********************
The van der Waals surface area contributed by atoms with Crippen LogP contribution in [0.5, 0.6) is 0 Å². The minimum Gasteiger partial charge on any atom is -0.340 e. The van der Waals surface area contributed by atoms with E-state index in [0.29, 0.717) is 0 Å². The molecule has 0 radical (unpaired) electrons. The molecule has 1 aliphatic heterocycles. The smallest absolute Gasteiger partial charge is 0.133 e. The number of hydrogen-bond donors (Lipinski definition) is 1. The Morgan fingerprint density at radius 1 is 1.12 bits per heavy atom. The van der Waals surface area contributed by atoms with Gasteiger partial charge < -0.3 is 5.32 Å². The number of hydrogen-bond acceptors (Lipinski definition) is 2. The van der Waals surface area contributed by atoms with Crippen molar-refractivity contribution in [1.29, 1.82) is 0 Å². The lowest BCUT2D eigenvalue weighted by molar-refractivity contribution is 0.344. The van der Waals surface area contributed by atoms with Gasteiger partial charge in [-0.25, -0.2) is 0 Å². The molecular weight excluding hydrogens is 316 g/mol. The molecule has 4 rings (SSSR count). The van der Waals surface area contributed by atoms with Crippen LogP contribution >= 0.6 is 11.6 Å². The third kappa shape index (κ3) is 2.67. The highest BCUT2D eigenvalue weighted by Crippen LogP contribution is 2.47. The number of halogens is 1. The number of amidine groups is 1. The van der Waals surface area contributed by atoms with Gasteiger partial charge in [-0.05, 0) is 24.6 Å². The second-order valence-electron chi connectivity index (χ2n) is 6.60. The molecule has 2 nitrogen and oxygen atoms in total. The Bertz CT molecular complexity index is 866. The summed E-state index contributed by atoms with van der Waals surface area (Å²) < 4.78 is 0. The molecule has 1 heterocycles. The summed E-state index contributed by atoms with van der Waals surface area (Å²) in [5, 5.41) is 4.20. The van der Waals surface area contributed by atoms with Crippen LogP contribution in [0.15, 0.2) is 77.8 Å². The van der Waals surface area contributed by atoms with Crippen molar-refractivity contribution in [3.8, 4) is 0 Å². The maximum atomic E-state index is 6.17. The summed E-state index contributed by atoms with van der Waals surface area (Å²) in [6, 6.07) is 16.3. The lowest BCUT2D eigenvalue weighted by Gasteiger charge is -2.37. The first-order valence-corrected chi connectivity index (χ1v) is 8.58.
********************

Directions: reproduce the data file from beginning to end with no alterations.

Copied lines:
The van der Waals surface area contributed by atoms with Crippen LogP contribution in [0.5, 0.6) is 0 Å². The minimum Gasteiger partial charge on any atom is -0.340 e. The van der Waals surface area contributed by atoms with E-state index in [0.29, 0.717) is 0 Å². The molecule has 0 radical (unpaired) electrons. The molecule has 1 aliphatic heterocycles. The smallest absolute Gasteiger partial charge is 0.133 e. The number of hydrogen-bond donors (Lipinski definition) is 1. The Morgan fingerprint density at radius 1 is 1.12 bits per heavy atom. The van der Waals surface area contributed by atoms with Gasteiger partial charge < -0.3 is 5.32 Å². The number of hydrogen-bond acceptors (Lipinski definition) is 2. The van der Waals surface area contributed by atoms with Crippen molar-refractivity contribution in [1.29, 1.82) is 0 Å². The lowest BCUT2D eigenvalue weighted by molar-refractivity contribution is 0.344. The van der Waals surface area contributed by atoms with Gasteiger partial charge in [-0.25, -0.2) is 0 Å². The molecular weight excluding hydrogens is 316 g/mol. The molecule has 4 rings (SSSR count). The van der Waals surface area contributed by atoms with Crippen LogP contribution >= 0.6 is 11.6 Å². The third kappa shape index (κ3) is 2.67. The highest BCUT2D eigenvalue weighted by Crippen LogP contribution is 2.47. The number of halogens is 1. The number of amidine groups is 1. The van der Waals surface area contributed by atoms with Gasteiger partial charge in [-0.05, 0) is 24.6 Å². The second-order valence-electron chi connectivity index (χ2n) is 6.60. The molecule has 2 nitrogen and oxygen atoms in total. The Bertz CT molecular complexity index is 866. The summed E-state index contributed by atoms with van der Waals surface area (Å²) < 4.78 is 0. The molecule has 1 heterocycles. The summed E-state index contributed by atoms with van der Waals surface area (Å²) in [5, 5.41) is 4.20. The van der Waals surface area contributed by atoms with Crippen LogP contribution in [0.15, 0.2) is 77.8 Å². The van der Waals surface area contributed by atoms with Crippen molar-refractivity contribution in [3.8, 4) is 0 Å². The maximum atomic E-state index is 6.17. The summed E-state index contributed by atoms with van der Waals surface area (Å²) in [6, 6.07) is 16.3. The lowest BCUT2D eigenvalue weighted by Gasteiger charge is -2.37. The first-order valence-corrected chi connectivity index (χ1v) is 8.58.